Assuntos
Estágio Clínico/métodos , Continuidade da Assistência ao Paciente/estatística & dados numéricos , Currículo , Educação de Graduação em Medicina/métodos , Preceptoria/métodos , Atenção Primária à Saúde/métodos , Estudantes de Medicina/psicologia , Chicago , Estágio Clínico/estatística & dados numéricos , Feminino , Humanos , Masculino , Modelos Educacionais , Grupo Associado , Preceptoria/estatística & dados numéricos , Avaliação de Programas e Projetos de Saúde , Ensaios Clínicos Controlados Aleatórios como Assunto , Estudantes de Medicina/estatística & dados numéricos , Inquéritos e Questionários
9.
PLoS One ; 14(8): e0221300, 2019.
Artigo em Inglês | MEDLINE | ID: mdl-31419265

RESUMO

Physicians currently spend as much as half of their day in front of the computer. The Electronic Health Record (EHR) has been associated with declining bedside skills and physician burnout. Medical student EHR use has not been well studied or characterized. However, student responsibilities for EHR documentation will likely increase as the Centers for Medicare and Medicaid Services (CMS) most recent provisions now allow student notes for billing which will likely increase the role of medical student use of the EHR over time. To gain a better understanding of how medical students use the EHR at our institution, we retrospectively analyzed 6,692,994 EHR interactions from 49 third-year clerkship medical students and their supervising physicians assigned to the inpatient medicine ward rotation between June 25 2015 and June 24 2016 at a tertiary academic medical center. Medical students spent 4.42 hours (37%) of each day at the on the EHR and 35 minutes logging in from home. Improved understanding of student EHR-use and the effects on well-being warrants further attention, especially as EHR use increases with early trainees.


Assuntos
Estágio Clínico/estatística & dados numéricos , Educação de Graduação em Medicina/métodos , Registros Eletrônicos de Saúde/estatística & dados numéricos , Estudantes de Medicina/estatística & dados numéricos , Carga de Trabalho/estatística & dados numéricos , Centros Médicos Acadêmicos/estatística & dados numéricos , Esgotamento Profissional/etiologia , Esgotamento Profissional/prevenção & controle , Educação de Graduação em Medicina/normas , Humanos , Estudos Retrospectivos , Estudantes de Medicina/psicologia , Estados Unidos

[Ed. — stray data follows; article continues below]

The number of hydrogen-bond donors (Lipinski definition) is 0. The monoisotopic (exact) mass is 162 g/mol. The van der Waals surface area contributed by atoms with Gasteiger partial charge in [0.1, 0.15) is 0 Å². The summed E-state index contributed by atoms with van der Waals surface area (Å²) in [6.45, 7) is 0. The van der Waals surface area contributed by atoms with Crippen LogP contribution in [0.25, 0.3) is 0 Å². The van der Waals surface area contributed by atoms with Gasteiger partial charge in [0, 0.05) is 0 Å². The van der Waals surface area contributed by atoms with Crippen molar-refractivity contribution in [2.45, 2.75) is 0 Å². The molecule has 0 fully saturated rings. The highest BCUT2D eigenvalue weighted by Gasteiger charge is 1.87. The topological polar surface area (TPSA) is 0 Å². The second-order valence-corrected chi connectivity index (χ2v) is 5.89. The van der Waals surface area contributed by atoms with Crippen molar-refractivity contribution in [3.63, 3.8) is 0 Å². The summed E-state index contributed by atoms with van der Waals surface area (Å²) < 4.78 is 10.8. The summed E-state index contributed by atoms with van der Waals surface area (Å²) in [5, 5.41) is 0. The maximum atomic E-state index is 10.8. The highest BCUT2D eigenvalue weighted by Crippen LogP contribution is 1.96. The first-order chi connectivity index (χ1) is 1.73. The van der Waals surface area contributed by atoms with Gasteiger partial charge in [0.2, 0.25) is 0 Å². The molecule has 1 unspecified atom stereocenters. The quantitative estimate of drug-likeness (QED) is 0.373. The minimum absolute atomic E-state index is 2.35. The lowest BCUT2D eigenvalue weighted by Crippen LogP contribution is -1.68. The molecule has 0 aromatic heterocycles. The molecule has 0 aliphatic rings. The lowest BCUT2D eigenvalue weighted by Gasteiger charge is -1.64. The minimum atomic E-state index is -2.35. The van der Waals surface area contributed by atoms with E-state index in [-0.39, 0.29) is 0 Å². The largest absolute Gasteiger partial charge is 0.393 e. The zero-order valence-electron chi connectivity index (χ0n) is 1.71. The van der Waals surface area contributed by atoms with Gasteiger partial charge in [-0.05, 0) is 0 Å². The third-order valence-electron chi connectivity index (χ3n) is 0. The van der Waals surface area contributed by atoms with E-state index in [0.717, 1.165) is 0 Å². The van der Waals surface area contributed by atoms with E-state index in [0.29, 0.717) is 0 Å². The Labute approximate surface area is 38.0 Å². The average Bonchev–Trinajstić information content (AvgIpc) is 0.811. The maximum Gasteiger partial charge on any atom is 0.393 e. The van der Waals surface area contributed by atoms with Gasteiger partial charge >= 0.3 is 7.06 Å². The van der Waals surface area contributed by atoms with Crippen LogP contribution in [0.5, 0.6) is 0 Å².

10.
Rural Remote Health ; 19(2): 4987, 2019 06.
Artigo em Inglês | MEDLINE | ID: mdl-31340654

RESUMO

INTRODUCTION: Access to medical services for rural communities is poorer than for metropolitan communities in many parts of the world. One of the strategies to improve rural medical workforce has been rural clinical placements for undergraduate medical students. This study explores the workforce outcomes of one model of such placements - the longitudinal integrated clerkship (LIC) - delivered in year 4, the penultimate year of the medical course, as part of the rural programs delivered by a medical school in Victoria, Australia. The LIC involved student supervision under a parallel consulting model with experienced rural generalist doctors for a whole year in small community rural general practices. METHODS: This study aimed to compare the work locations (regional or more rural), following registration as a medical practitioner, of medical students who had completed 1 year of the LIC, with, first, students who had other types of rural training of comparable duration elsewhere, and second, students who had no rural training. Study participants commenced their medical degree after 2004 and had graduated between 2008 and 2016 and thus were in postgraduate year 1-9 in 2017 when evaluated. Information about the student training location(s), and duration, type and timing of training, was prospectively collected from university administrative systems. The outcome of interest was the main work location in 2017, obtained from the Australian Health Practitioner Regulation Agency's public website. RESULTS: Students who had undertaken the year 4 LIC along with additional rural training in years 3 and/or 5 were more likely than all other groups to be working in smaller regional or rural towns, where workforce need is greatest (relative risk ratio (RRR) 5.62, 95% confidence interval (CI) 2.81-11.20, compared with those having metropolitan training only). Non-LIC training of similar duration in rural areas was also significantly associated, but more weakly, with smaller regional work location (RRR 2.99, 95%CI 1.87-4.77). Students whose only rural training was the year 4 LIC were not significantly associated with smaller regional work location (RRR 1.72, 95%CI 0.59-5.04). Overall, after accounting for both LIC and non-LIC rural training exposure, rural work after graduation was also consistently positively associated with rural background, being an international student and having a return of service obligation under a bonded program as a student. CONCLUSION: This study demonstrates the value of rural LICs, coupled with additional rural training, in contributing to improving Australia's medical workforce distribution. Whilst other evidence has already demonstrated positive educational outcomes for doctors who participate in rural LIC placements, this is the first known study of work location outcomes. The study provides evidence that expanding this model of rural undergraduate education may lead to a better geographically distributed medical workforce.


Assuntos
Estágio Clínico/estatística & dados numéricos , Educação de Graduação em Medicina , Área de Atuação Profissional , Serviços de Saúde Rural , Adulto , Feminino , Medicina Geral/educação , Mão de Obra em Saúde , Humanos , Modelos Logísticos , Masculino , População Rural , Vitória , Adulto Jovem
11.
BMC Med Educ ; 19(1): 219, 2019 Jun 18.
Artigo em Inglês | MEDLINE | ID: mdl-31215430

RESUMO